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Prospect Of Iranian Nuclear Deal Stirs Hope For Detained Americans

An undated picture of dual U.S.-Iranian citizen Saeed Abedini with his wife Naghmeh and their two children. He has been imprisoned in Iran since 2012.

When Iran and the United States found some common ground at the negotiating table earlier this month, it gave Naghmeh Abedini a welcome glimmer of hope.

Her husband, Christian pastor Saeed Abedini, a dual U.S.-Iranian citizen, has been imprisoned in Iran since 2012 on charges of threatening the country's national security through private religious gatherings.

Could the prospect of a final nuclear deal between Tehran and world powers help secure his release?

So far, she told RFE/RL, not only has there been no improvement in his situation, it has gotten worse.

"We just know that, pretty much a few days after the deal was reached, he was threatened and harassed by guards more," she said.

The precise reasons for this are not clear. The answer could be a relatively simple case of Abedini's guards carrying out a personal vendetta. Or it could be much more complex, and serve as a defiant hard-line statement against improved relations with the United States.

In recent months, longstanding tensions between the two countries have significantly eased. But while hard-liners have been supportive of the nuclear negotiations, they have made it clear they don't want to see moves toward normalized relations.

While the release of Saeed Abedini and other Americans is not up for discussion in the ongoing nuclear talks, for Naghmeh Abedini, their outcome holds the key to her husband's fate.

"If a deal is reached, there's better relations and we're hoping that would mean Iran would let my husband go free," she told RFE/RL in a telephone interview. "But if somehow, for some reason, no deal is reached, that is bad news."

"This is the best chance for Iran to show good-faith effort by releasing Saeed and other Americans," Naghmeh Abedini added.

Iranian-American Amir Hekmati, a former U.S. marine, has been held in Iran on espionage charges since 2011.
Iranian-American Amir Hekmati, a former U.S. marine, has been held in Iran on espionage charges since 2011.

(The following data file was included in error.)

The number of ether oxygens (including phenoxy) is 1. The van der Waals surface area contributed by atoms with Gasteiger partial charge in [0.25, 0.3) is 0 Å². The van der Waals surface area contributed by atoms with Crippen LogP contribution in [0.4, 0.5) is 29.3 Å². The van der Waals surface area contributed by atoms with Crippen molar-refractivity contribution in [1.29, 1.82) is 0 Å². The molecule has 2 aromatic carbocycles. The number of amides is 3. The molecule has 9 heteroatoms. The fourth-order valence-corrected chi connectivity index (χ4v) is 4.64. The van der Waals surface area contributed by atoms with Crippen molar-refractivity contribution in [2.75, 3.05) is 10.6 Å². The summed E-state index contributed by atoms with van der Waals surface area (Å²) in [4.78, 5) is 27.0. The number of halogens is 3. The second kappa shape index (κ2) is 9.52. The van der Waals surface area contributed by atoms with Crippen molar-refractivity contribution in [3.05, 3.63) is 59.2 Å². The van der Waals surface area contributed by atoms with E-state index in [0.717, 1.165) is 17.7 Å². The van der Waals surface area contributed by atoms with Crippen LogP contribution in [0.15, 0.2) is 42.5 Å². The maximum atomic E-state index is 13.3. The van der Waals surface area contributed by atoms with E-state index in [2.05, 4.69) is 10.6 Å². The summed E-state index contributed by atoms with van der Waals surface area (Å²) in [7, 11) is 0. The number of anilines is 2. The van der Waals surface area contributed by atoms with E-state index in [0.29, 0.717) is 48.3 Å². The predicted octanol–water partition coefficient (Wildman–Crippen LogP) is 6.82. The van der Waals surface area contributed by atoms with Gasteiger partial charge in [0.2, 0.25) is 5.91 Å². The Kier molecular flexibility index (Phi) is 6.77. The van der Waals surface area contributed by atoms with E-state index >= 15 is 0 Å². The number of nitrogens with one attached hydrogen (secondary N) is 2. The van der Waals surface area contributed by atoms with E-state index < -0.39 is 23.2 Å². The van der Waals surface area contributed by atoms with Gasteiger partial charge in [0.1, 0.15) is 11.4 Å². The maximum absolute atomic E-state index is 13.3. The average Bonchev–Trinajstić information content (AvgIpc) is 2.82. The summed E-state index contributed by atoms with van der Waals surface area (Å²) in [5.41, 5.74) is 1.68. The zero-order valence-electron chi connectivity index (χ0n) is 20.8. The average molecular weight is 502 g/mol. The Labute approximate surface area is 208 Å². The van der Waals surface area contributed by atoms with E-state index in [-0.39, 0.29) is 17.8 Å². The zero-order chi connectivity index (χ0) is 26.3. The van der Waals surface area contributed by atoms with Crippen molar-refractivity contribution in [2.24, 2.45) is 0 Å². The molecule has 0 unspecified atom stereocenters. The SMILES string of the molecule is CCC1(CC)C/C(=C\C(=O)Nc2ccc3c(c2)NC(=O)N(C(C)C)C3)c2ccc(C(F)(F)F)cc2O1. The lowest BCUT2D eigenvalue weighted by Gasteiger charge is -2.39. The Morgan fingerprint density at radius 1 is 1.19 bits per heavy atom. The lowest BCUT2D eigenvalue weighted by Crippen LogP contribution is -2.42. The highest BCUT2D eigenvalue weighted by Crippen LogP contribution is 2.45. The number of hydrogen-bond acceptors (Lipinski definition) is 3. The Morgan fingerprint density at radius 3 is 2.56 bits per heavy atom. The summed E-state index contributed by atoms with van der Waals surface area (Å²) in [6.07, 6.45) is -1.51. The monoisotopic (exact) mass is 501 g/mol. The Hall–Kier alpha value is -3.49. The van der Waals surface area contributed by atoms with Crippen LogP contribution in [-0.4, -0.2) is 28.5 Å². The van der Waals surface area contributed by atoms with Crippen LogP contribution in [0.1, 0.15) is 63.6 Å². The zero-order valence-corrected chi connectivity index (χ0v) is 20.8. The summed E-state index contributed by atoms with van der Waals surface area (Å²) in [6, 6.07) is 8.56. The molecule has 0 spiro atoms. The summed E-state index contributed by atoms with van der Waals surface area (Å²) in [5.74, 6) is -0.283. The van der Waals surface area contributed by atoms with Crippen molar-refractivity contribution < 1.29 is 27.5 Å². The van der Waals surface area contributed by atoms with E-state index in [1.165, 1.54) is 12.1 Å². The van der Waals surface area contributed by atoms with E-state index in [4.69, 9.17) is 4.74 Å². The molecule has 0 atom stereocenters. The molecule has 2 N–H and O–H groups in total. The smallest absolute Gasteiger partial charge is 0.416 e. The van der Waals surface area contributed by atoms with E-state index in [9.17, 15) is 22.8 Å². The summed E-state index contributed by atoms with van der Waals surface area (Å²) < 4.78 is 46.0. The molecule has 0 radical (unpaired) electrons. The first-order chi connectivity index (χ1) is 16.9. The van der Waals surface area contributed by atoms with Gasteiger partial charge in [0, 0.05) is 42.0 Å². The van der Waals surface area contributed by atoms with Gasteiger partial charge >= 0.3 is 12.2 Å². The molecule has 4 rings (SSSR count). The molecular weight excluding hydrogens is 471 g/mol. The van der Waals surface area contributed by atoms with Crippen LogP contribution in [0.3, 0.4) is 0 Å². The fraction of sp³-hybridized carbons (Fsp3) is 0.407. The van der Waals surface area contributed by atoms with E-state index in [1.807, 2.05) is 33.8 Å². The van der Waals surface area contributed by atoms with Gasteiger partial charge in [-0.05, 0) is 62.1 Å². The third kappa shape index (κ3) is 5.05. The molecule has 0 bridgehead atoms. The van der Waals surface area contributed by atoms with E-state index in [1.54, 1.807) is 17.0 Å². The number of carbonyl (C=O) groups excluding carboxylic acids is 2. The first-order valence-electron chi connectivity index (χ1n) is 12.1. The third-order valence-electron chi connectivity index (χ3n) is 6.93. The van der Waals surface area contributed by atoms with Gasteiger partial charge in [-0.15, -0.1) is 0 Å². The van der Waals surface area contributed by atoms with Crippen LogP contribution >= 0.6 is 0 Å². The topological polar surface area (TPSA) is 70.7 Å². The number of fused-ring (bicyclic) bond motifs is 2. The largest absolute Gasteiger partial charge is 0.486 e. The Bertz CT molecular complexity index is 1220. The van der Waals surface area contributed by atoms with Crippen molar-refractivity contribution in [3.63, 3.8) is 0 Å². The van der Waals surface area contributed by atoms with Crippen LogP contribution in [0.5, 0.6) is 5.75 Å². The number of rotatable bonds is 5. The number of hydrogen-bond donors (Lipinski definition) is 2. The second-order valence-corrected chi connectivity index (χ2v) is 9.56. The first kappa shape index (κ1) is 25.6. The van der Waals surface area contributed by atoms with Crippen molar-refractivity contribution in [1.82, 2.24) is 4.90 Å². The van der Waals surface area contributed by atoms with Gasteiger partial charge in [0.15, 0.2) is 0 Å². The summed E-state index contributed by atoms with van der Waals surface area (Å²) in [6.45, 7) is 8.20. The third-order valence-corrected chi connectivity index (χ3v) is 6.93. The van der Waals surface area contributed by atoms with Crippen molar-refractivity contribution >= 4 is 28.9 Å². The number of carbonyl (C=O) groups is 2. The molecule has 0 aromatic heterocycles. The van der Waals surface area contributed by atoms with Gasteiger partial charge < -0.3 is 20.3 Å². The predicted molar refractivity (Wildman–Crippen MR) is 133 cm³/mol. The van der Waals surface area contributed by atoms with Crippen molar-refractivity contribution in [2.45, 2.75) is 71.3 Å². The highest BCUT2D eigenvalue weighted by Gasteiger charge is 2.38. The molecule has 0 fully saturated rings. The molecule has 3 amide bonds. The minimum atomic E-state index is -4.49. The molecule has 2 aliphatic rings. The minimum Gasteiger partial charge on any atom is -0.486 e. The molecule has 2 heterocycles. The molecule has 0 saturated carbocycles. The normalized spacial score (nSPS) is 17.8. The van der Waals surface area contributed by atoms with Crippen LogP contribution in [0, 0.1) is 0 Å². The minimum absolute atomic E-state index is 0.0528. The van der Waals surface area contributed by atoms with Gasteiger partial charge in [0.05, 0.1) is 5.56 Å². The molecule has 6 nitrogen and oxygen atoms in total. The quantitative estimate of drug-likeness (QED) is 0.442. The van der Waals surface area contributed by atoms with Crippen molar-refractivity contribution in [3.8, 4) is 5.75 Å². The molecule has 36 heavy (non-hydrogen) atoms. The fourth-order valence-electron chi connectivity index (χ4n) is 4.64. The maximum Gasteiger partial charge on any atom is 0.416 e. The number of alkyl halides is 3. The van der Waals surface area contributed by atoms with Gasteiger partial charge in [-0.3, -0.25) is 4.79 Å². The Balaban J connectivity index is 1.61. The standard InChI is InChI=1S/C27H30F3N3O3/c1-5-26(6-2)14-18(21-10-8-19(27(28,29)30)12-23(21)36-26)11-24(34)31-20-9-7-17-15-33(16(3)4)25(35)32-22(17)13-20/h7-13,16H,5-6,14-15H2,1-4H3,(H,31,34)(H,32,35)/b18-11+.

Pawn In Nuclear Negotiations?

The family of former U.S. Marine is also hoping that a nuclear deal could help lead to his release, a spokeswoman told RFE/RL. Hekmati, a dual U.S.-Iranian national, has been in jail in Iran since August 2011 on espionage charges.

Amy Mueller, the coordinator of the "Free Amir" campaign, said Hekmati has been told by Iranian authorities that his case is dependent on the outcome of the nuclear negotiations.

"There's been indications even made to Amir by some Iranian officials that the deal is really attached to it," Mueller said. "He's basically a bargaining chip attached to that deal."

It is also believed that the case of Washington Post bureau chief Jason Rezaian is tied to the outcome of the nuclear talks and infighting in Iran over improved relations with the United States.

Rezaian, who was detained in Iran nine months ago, was this week charged with espionage and three other security crimes, including "collaborating with hostile governments."

Before being formally charged, hard-line media -- including the Fars news agency, which is affiliated with the Islamic Revolutionary Guards Corps (IRGC) -- had accused Rezaian of spying.

The charges have been dismissed by Rezaian's family and The Washington Post as baseless.

Rezaian's lawyer, Leila Ahsan, said in a statement that the judiciary has not provided evidence to back the charges, which she said are related to his journalistic work.

Ahsan suggested that a nuclear deal could help Rezaian's case.

"Even though legal affairs are outside the bounds of politics, I hope the nuclear talks and its developments will have a positive effect on a speedy release of my client," she wrote.

Separate From Nuclear Talks

A State Department official told RFE/RL in an e-mail, on condition of anonymity, that U.S. Secretary of State John Kerry and Undersecretary Wendy Sherman have raised the cases of the detained and missing Americans repeatedly with Iranian officials and will continue to do so until they are all home.

However, the official said the issue will remain "on the sidelines" of the nuclear negotiations.

"We have also been very clear that our discussions with Iran about our concerns over these U.S. citizens are a separate issue from the nuclear talks," the official wrote. Detained U.S. citizens "should be returned to their families independently of political negotiations with Iran; their freedom should not be tied to the outcome of these negotiations.‎"

Karim Sadjadpour, an Iran analyst at the Carnegie Endowment for International Peace, says that, in the event of a deal, the likelihood of the release of detained Americans goes up.

"But it's difficult to predict and each of their circumstances are different."

Sadjadpour believes the case of Robert Levinson, a former FBI agent and contractor with the CIA who vanished during a 2007 trip to Iran's Kish Island, is the most complicated given his links to U.S intelligence.

Tehran has said it is not aware of Levinson's whereabouts.

For Levinson's wife, Christine Levinson, there is still hope.

"I definitely believe that if the United States and Iran work together it's very possible that they can resolve the issue of where Bob is and how we can get him home," she told RFE/RL.

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    Golnaz Esfandiari

    Golnaz Esfandiari is a senior correspondent for RFE/RL focusing on Iran. She has reported from Afghanistan and Haiti and is one of the authors of The Farda Briefing newsletter. Her work has been cited by The New Yorker, The New York Times, The Washington Post, and other major publications. Born and raised in Tehran, she is fluent in Persian, French, English, and Czech.